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“Viewers need to clearly understand the protagonist’s psychology”

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Iveta Grófová • Director

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- BERLIN 2017: Slovakian director Iveta Grófová talks to Cineuropa about filming with children and adapting a novel into the film Little Harbour

Iveta Grófová  • Director

Slovakian director Iveta Grófová studied animation and documentary production. She made short documentary films before crafting her feature debut, Made in Ash [+see also:
film review
trailer
film focus
interview: Iveta Grófóva
interview: Jiří Konečný
festival scope
film profile
]
, which combines fiction, documentary and animation elements. Her latest feature, Little Harbour [+see also:
film review
trailer
film focus
interview: Iveta Grófová
film profile
]
, world-premiered in the Berlinale’s Generation Kplus section, where it won the Crystal Bear. Cineuropa talked to the director about translating a novel into a film and the choices she made in the process.

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Cineuropa: How does Little Harbour differ from your debut feature, Made in Ash?
Iveta Grófová
: The initial intention was to make a film that would be completely different from Made in Ash. Little Harbour is more elaborate and precise in its form, a fiction feature unlike Made in Ash, which straddled documentary and fiction storytelling, and was made under completely different circumstances. It was a sort of DIY film, with a totally different approach. Little Harbour combines the performances of child actors, non-professional and professional actors, babies and pets. To some extent, the nature of the production was similar to Made in Ash. Every shooting day was full of surprises, and chaos became a common feature of each shooting day with the children and the babies. For that reason, I also found a use for the directing methods I used in my debut while making my sophomore feature, since directing kids is closer to the methods applied while making a documentary.

What was the process of translating the book into a film like?
We had several versions of the script. We worked on it for over a year, and the first drafts were completely different to the one we ultimately shot. The book is much more complex, and I chose just a fragment of it. If I had chosen to shoot more timelines that the book includes, I would have lost the pure emotional experience of the film. There is always an upside and a downside, but I chose the content that I most appreciated from the book. To be honest, I tried to forget a bit about the novel. When I was working on the script along with Marek Leščák, it helped me to distance myself from the book in order to be inspired by memories from the story, something that remained with me and still resonated long after putting the book down. The script is different from the book; the film is an independent work, and I did not feel any need to compare it rigorously with the novel.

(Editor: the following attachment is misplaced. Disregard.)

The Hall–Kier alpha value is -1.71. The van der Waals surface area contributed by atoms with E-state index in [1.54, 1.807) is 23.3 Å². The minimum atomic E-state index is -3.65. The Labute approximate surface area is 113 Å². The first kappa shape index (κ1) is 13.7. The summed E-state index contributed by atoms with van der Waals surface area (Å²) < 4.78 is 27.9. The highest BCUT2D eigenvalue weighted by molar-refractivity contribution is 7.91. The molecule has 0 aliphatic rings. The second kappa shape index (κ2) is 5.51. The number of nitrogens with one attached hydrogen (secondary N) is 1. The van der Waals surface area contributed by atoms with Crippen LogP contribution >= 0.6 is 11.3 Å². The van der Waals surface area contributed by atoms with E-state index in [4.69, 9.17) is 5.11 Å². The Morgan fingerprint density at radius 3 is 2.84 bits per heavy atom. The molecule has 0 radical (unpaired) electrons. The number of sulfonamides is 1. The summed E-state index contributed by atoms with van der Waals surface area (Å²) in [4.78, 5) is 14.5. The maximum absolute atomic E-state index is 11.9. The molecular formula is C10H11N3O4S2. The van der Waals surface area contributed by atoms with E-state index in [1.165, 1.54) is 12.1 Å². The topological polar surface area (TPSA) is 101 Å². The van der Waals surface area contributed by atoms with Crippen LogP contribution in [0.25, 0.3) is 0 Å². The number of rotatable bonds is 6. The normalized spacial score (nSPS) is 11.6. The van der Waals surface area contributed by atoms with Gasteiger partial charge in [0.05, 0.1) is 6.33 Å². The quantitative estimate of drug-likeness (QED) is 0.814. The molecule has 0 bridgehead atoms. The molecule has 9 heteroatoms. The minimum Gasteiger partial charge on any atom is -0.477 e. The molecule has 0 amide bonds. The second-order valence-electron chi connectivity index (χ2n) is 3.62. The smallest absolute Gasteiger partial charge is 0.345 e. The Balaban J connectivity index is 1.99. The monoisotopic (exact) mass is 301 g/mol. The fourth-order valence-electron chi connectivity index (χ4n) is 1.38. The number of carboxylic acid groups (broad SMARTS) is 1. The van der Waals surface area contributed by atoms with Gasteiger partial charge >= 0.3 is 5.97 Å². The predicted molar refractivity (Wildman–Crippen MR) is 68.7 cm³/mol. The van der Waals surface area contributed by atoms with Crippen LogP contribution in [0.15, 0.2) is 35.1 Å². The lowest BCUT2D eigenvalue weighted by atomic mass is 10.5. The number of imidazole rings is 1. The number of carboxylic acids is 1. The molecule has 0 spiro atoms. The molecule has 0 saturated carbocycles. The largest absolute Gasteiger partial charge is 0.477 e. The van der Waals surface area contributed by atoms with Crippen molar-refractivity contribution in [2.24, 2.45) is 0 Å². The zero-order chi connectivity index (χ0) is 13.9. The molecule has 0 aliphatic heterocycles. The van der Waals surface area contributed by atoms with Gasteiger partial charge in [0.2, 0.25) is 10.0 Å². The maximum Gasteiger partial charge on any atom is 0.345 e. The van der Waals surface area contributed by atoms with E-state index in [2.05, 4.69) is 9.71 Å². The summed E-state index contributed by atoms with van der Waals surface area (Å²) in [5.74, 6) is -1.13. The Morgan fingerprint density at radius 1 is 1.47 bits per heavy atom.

Little Harbour is primarily a psychological film, although the social dimension remains visible.
Sure, the social aspect definitely remains in the film, although my main aim was to suppress it as much as possible in favour of focusing on the specific atmosphere and artistic side of the film, which I also sensed as a vital part of the novel. That’s why I opted to take the direction of a low-key social drama. 

In the book, the story is told in retrospect by an adult protagonist, whereas you chose to shoot the film from the perspective of a child. Why did you choose this option?
I wanted to preserve the child’s perspective, but the main thing is that I wanted the protagonist to always be in the frame so that the viewers could connect with her, understand her and experience the story with her. I did not want to shatter this empathy by incorporating other timelines or storylines. In my opinion, the story relies heavily on the protagonist’s inner motivation. There are situations on the edge of believability, and viewers need to clearly understand the protagonist’s psychology to be able to accept those situations; that’s why I chose to invest more in building the credibility of the protagonist’s psychology so that viewers would accept the events that happen in the story.

Despite the child protagonists, the film is not entirely a children’s film.
From the beginning, I never wanted to shoot a film with a precise target audience in mind. I was more concerned about being truthful to the book in this regard – meaning that I wanted to shoot a specific and original story that could speak to children but would not be aimed exclusively at them. I wanted the film to find that kind of audience that enjoys this sort of atmosphere and this type of story. Personally, I was surprised to be picked for Generation Kplus because when we were assessing the audience segments for the television and theatrical release, we chose 12 years and up, so I believe festival audiences are used to reading films differently, and maybe also child viewers watching Little Harbour at the festival had different expectations from the usual fare they may encounter in television programming. 

Are you already planning your next project?
I have one project in store that I am working on with Marek Leščák, which is also a sort of therapy because of Little Harbour. But I do not want to rush into anything, and I will consider whether this story is really something I want to work on. After Made in Ash, I made Little Harbour as a kind of therapy, and now, after such a poetic, visual and emotional story involving children, I would like to shoot a black comedy, something cynical – and all of the stories that keep flashing through my mind are of this nature. I guess I need to try something different. 

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